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The Mental Health Crisis in the Construction Industry

Published October 07, 2020 (last updated October 12, 2020) Author: Employsure
two construction workers discuss their mental health

The suicide rates in the building and construction industry are alarming. Workers in this industry are six times more likely to die by suicide than through workplace accidents. Even worse, these deaths have a ripple effect on the friends and families of the deceased.

Families have to exist with the torment of living without their loved one, with some losing a substantial source of their household income. The statistic above is enough to raise a few questions on the mental health practices among construction workers; Why are suicide rates among construction workers this high? How can the mental health situation within the industry be improved?

Statistics on the Poor Mental Health Situation in the Industry

For a long time, there has been a stigma around talking about all things mental health-related. While the stigma still exists to date, a lot of steps have been made to destigmatize mental health conversations. Many organisations have been leading research-backed conversations around the topic. Here are three noteworthy statistics from such organisations about the mental health status in the building and construction industry:

The Macho Culture Makes It Tough to Speak Up

Being an industry dominated by men, construction workers are required to be bold. This makes it hard for them to share details about their life and anything that might be weighing them down. The fact that workers have to, sometimes, spend days or weeks away from their families limits the number of people they can naturally vent out their issues to.

Instead of speaking up, some end up indulging in alcohol, substance abuse, and gambling, which does little to help. In fact, these practices exacerbate their condition. Lastly, banter among workmates can sometimes cross the line- it can turn into bullying. This is an issue most apprentices experience in most cases.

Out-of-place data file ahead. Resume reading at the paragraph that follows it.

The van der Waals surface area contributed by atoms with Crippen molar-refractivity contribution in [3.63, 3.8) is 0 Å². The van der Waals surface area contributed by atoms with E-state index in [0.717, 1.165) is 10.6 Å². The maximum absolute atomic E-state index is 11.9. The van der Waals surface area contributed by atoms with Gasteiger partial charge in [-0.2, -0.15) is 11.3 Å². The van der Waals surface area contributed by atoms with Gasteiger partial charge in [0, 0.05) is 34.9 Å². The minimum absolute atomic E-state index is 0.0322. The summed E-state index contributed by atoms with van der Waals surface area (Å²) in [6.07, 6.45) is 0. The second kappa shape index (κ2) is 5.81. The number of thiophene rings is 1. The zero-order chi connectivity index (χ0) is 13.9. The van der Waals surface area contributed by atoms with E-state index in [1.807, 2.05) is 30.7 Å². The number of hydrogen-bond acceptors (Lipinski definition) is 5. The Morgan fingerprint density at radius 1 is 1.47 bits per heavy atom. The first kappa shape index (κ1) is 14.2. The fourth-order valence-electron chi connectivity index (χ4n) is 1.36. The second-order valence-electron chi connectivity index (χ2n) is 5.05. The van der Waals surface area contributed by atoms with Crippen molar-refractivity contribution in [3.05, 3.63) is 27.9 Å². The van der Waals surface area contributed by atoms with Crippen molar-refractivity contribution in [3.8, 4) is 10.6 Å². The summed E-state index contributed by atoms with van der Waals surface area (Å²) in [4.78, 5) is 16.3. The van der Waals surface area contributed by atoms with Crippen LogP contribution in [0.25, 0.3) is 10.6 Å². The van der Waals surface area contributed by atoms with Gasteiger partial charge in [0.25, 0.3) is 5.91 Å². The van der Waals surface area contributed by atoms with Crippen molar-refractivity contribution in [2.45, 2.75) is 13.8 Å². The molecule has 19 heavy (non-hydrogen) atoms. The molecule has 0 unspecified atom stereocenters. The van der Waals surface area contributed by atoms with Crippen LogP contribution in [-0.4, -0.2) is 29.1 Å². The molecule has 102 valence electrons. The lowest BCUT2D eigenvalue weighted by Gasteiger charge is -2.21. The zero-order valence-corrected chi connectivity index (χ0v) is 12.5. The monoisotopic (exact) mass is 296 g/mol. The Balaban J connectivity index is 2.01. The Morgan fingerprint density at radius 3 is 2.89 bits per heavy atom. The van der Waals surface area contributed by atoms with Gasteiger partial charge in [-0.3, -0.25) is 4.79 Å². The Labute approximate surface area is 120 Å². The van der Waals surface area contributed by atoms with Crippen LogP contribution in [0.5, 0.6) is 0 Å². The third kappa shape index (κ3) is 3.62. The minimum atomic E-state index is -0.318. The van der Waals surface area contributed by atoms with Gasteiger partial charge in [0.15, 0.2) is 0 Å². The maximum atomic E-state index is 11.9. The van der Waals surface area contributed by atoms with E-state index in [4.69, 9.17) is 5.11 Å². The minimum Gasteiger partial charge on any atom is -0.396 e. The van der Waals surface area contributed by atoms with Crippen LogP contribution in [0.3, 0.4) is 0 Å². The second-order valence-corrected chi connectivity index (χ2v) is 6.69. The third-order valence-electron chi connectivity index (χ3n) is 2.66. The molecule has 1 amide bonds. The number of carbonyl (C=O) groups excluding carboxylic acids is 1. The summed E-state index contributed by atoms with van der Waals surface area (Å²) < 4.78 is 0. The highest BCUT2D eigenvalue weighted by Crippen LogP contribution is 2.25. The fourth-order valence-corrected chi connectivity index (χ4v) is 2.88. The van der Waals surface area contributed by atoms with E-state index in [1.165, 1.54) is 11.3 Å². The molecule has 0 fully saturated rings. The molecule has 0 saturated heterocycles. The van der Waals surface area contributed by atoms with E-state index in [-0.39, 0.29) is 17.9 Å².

The Job Structure Contributes To the High Stress Levels

Job security is a huge issue among construction workers. With most projects being transient, workers have to work on a project-by-project basis. While some projects can continue for years, others last a few weeks. Workers with dependants to feed and bills to pay often have to worry about whether they will get another project to help sustain themselves.

Even worse, most clients are typically looking to cut the cost of their construction projects. This bid to cut the cost often trickles down to the workers’ paycheck. If a company doesn’t bid low, the chances are that they might lose the project to a competitor.

Unlike the good portion of self-employed workers, those working under specific companies tend to enjoy some form of protection from these issues. The companies work overtime to cater to the rights of their workforce. However, this protection isn’t always guaranteed to the subcontractors that these companies outsource specific construction tasks.

How to Change This Mental Health Narrative

Businesses need to make changes to their workplace culture. They need to create an environment where construction workers can speak up about their struggles to the mates they trust. If possible, these companies can provide departments for counselling their employees.

An even better path would be to partner with organisations that provide mental health training. Programs like the Mates in Construction are created for this specific purpose. Such companies can provide invaluable insights on how to approach the mental health problems among any workforce. The training will also arm workers with the skill to identify a colleague that is struggling and speak to them. This can be especially helpful for people who struggle to reach out.

Lastly, companies should do everything possible to support a healthy work-life balance for their employees. This means allowing them to take a few days breaks or providing them with means for communicating with their family while they are away. If a worker is self-employed, they need to take care of their mental health by focusing on their work-life balance.

A lot needs to change for the mental health crisis in the building and construction industry to stop. As long as construction companies and workers are committed to creating mentally healthy workplaces, this narrative will change. Besides, most of these changes are easy to implement, putting a stop to the ripple effects of suicide.

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